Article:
Choosing a commenting plugin and integrating Hyvor Talk in Hugo

You can see Disqus on most blogs, but there are multiple privacy-respecting, cheap and appealing alternatives. I have decided to add Hyvor Talk to my blog.


This post is an opinionated guide to picking a cheap/free, appealing, and functional third-party non-self-hosted commenting plugin for a static blog. I have only included service-based plugins to keep it simple.

When I first created this blog, I chose to not include a commenting system since I didn’t see the point of it, and it made the site sluggish (Disqus). I have never been much of a commenter, and you can find my social accounts if you have any questions about the content. But I guess it’s much more convenient for people to drop in a comment without leaving the article.

So the plan is to test it a year and see if the activity can justify the price and maintenance.


There are quite some to choose from, but they vary by their level of trustworthiness and the number of ads, trackers, and American spies they inject.


  • Price from: Free
  • Size: 267,14 KB (241,13 KB JS and 26,01 KB CSS)
  • Ads: Yes but you can remove it by paying

The de-facto standard for online comments, but I have never been a fan of it. It’s also huge and loads nasty ads, so no thanks.

A blog should load blazingly fast so we cannot sacrifice precious speed by adding an enormous amount of JS just for the sake of providing a commenting system. One option is to have a button that loads it so it won’t affect the initial page load.

Facebook Comments

  • Price: Free
  • Size: 600,39 KB (576,65 KB JS and 23,74 KB CSS)
  • Ads: Yes

Ah, Facebook. The interface and overall commenting system are not bad at all. But it’s loaded with trackers, ads, and more trackers. It’s gloomy that we have to load 600 KB of data just to comment online in 2020.


  • Price from: $7/month
  • Size: 49,18 KB (43,65 KB JS and 5,53 KB CSS)
  • Ads: No

Well, it’s lightweight, fast and have markdown support. Apart from that, it doesn’t have too much going for it. The landing page is nice and you can easily control the behaviour and apperance which is a nice addition.


  • Price from: $5
  • Size: 36,94 KB JS
  • Ads: No

First impressions from the landing page is good but I don’t feel the same when I see the commenting system itself. It is customizable and JustComments is a pay-as-you-go service so that’s swell.


  • Price from: Free (100 comments per month). $10 for unlimited comments.
  • Size: 9,79 KB JS
  • Ads: No

CommentBox has a limited free plan and the interface feels familiar. You can reply, vote, flag and pin comments. It’s also extremely lightweight with just under 10 KB of JS.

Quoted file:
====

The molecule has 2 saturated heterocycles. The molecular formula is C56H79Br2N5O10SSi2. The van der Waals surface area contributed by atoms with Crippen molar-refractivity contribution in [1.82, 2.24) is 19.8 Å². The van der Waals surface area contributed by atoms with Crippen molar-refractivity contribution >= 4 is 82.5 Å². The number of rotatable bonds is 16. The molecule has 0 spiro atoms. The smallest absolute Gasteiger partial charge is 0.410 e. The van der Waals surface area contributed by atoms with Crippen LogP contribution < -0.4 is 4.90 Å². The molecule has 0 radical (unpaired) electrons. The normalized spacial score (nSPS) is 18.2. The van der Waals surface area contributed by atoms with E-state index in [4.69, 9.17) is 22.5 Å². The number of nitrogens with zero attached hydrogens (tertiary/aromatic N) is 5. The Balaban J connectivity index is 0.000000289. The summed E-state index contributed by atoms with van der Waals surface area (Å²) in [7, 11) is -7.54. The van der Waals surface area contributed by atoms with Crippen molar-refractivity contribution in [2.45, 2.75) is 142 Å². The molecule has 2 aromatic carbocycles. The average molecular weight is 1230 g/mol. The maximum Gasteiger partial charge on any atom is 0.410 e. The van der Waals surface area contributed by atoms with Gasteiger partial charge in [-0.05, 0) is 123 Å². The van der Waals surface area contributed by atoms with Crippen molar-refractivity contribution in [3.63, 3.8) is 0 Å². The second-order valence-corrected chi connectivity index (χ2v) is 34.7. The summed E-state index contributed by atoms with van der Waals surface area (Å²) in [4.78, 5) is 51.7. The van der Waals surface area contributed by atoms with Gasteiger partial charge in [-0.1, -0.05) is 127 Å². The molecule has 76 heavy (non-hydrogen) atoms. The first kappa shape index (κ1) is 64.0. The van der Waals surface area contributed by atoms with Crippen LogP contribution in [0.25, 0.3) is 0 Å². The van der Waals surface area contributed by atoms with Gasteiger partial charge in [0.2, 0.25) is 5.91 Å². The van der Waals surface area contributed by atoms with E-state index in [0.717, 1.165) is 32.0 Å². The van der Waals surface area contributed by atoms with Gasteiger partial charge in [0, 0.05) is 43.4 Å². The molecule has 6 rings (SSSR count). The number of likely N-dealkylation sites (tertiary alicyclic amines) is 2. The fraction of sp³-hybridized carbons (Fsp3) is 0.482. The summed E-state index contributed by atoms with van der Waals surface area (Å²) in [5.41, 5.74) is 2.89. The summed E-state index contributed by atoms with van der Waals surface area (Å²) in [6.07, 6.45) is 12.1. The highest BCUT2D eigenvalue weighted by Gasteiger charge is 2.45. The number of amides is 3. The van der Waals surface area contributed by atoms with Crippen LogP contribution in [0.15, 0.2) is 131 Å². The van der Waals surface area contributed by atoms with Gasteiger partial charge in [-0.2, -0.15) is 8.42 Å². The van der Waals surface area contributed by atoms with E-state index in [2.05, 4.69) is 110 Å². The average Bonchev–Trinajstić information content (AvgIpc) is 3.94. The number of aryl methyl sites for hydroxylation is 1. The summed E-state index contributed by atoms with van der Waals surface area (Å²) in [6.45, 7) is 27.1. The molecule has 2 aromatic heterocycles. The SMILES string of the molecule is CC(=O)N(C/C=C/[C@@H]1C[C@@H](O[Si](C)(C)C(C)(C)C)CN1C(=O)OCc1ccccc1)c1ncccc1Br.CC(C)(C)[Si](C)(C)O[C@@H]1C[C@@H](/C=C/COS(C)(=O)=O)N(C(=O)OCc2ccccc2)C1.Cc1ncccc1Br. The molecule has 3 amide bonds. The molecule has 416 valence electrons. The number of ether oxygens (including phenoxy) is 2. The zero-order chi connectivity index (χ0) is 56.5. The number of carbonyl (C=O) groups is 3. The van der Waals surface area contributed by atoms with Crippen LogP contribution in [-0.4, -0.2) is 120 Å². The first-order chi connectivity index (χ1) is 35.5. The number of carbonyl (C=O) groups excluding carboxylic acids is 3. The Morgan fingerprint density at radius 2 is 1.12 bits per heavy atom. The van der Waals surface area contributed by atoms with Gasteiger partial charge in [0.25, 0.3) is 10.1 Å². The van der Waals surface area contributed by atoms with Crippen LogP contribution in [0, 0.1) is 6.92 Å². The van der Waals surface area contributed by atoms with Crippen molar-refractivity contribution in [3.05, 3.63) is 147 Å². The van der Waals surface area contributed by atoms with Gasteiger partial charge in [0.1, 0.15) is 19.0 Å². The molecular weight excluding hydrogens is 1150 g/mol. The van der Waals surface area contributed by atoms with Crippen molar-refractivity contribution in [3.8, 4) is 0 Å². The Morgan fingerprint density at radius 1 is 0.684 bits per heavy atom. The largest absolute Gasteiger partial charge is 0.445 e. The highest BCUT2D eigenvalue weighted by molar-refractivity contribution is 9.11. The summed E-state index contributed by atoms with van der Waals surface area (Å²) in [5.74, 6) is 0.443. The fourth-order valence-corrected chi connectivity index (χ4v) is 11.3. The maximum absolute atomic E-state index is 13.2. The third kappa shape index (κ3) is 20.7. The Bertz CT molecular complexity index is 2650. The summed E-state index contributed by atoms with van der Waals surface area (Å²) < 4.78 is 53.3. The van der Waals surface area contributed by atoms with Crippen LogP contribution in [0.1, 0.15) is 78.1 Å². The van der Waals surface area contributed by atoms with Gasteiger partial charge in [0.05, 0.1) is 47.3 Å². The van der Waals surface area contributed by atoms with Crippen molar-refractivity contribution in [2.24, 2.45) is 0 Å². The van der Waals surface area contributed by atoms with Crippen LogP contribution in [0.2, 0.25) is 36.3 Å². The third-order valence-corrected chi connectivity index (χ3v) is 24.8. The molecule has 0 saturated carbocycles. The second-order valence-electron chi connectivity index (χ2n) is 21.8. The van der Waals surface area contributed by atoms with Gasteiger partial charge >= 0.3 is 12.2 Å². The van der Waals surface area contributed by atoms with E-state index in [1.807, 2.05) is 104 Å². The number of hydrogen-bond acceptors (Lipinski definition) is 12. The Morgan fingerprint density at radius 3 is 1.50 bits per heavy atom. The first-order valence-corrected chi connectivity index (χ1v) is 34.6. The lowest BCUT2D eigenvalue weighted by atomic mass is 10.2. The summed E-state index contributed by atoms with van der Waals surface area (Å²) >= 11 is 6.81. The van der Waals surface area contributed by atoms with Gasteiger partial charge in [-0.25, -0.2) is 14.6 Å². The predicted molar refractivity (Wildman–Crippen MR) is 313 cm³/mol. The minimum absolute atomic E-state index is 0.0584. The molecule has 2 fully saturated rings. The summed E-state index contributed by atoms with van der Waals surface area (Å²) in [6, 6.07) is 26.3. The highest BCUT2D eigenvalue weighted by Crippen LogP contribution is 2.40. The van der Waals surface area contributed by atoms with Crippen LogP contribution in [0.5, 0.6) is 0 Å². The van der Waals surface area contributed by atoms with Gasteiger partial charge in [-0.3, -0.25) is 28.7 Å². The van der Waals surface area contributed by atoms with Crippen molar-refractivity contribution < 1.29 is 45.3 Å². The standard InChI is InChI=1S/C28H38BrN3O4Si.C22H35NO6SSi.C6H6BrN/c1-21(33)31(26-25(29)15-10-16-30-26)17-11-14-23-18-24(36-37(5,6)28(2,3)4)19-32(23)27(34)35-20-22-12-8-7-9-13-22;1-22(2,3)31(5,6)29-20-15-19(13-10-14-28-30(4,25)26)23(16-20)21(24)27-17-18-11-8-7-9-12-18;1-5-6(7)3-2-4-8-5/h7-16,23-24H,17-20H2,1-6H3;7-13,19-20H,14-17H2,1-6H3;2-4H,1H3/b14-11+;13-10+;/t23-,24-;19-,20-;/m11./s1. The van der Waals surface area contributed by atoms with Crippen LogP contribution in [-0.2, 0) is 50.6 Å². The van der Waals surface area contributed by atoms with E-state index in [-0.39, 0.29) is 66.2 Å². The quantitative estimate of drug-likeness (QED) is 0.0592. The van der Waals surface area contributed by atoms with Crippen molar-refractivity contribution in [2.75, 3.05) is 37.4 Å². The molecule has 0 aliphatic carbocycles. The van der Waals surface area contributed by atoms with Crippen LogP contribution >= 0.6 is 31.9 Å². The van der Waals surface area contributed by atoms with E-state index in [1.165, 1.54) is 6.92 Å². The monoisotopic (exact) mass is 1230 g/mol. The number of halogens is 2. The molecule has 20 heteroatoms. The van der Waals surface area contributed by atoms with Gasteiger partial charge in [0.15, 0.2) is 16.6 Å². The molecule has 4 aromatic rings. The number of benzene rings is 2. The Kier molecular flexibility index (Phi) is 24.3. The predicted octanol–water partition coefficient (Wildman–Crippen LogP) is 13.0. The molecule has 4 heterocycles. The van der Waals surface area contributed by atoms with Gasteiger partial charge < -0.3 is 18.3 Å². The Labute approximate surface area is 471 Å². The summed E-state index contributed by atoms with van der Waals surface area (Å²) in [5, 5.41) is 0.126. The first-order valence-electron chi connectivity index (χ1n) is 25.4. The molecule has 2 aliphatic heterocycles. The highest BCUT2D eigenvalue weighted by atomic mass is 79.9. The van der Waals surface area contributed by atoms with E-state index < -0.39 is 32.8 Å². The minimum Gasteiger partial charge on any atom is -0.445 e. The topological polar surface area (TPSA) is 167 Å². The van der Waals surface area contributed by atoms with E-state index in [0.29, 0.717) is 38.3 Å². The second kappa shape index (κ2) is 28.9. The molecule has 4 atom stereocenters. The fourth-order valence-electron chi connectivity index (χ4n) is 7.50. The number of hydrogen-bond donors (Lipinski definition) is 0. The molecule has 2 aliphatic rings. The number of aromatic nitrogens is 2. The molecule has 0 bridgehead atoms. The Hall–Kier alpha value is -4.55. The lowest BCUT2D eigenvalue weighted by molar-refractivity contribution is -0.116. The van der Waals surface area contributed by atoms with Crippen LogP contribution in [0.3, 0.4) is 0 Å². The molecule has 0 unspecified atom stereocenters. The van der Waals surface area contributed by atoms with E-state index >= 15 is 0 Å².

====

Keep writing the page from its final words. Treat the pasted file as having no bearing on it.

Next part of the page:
• Price from: $5
  • Size: 14,04 KB JS
  • Ads: No

FastComments is also very lightweight. The interface is functional and simplistic. They also have a lot of neat features like spam fighting and the ability to import from other commenting systems like Disqus.


  • Price from: $10
  • Size: 16,48 KB (9,51 KB JS and 6,97 KB CSS)
  • Ads: No

I like the catchphrase “Embed comments without giving up your privacy.”. The website itself gives a good first impression. Modern, sleek and fast. The design is sleek and pretty. The cheapest plan is tad expensive for a simple dev blog compared to other offers.

Hyvor Talk

  • Price from: $5
  • Size: 112,3 KB (104,34 KB JS and 7,96 KB CSS)
  • Ads: No

Hyvor Talk boosts more KB but at least it’s lazy-loaded so it won’t affect the page performance. What wins me over is the playful, lovely, and feature-packed interface. The reactions part is a delightful addition since it doesn’t require much effort for readers to click on and it gives me valuable feedback on my posts.

In other words, Hyvor Talk feels like it was built with love and passion. Those are values I can stand behind and it feels good to support them. So let’s see how it goes and if you want to test it out, scroll to the bottom and write a comment.

Add Hyvor Talk to Hugo

To add Hyvor Talk to your Hugo based blog, simply paste this code in the bottom of the footer (found in the template you are using). This code may change so be sure to verify with the official docs.

{{ if in .Page.Dir "posts" }}
<script type="text/javascript">
        url: "URL_TO_YOUR_WEBSITE",
        id: 'UNIQUE_POST_ID'
{{ end }}

The ID is a unique ID that links the comments and your post. You can use ìd: '{{ .File.UniqueID }}' but remember that if you change the file name of the post, the ID will also change since it’s a hash of the file name.

The better way is to include an ID in the filename. Example filename: and if you want to use 07 as the ID, use this code id: '{{ index (split .File.LogicalName "-") 0 }}'.

If you disagree, agree, or have anything in your heart, please, feel free to write a comment.

If you would like to test it out yourself, I’d appreciated it if you used my affiliate link to sign up.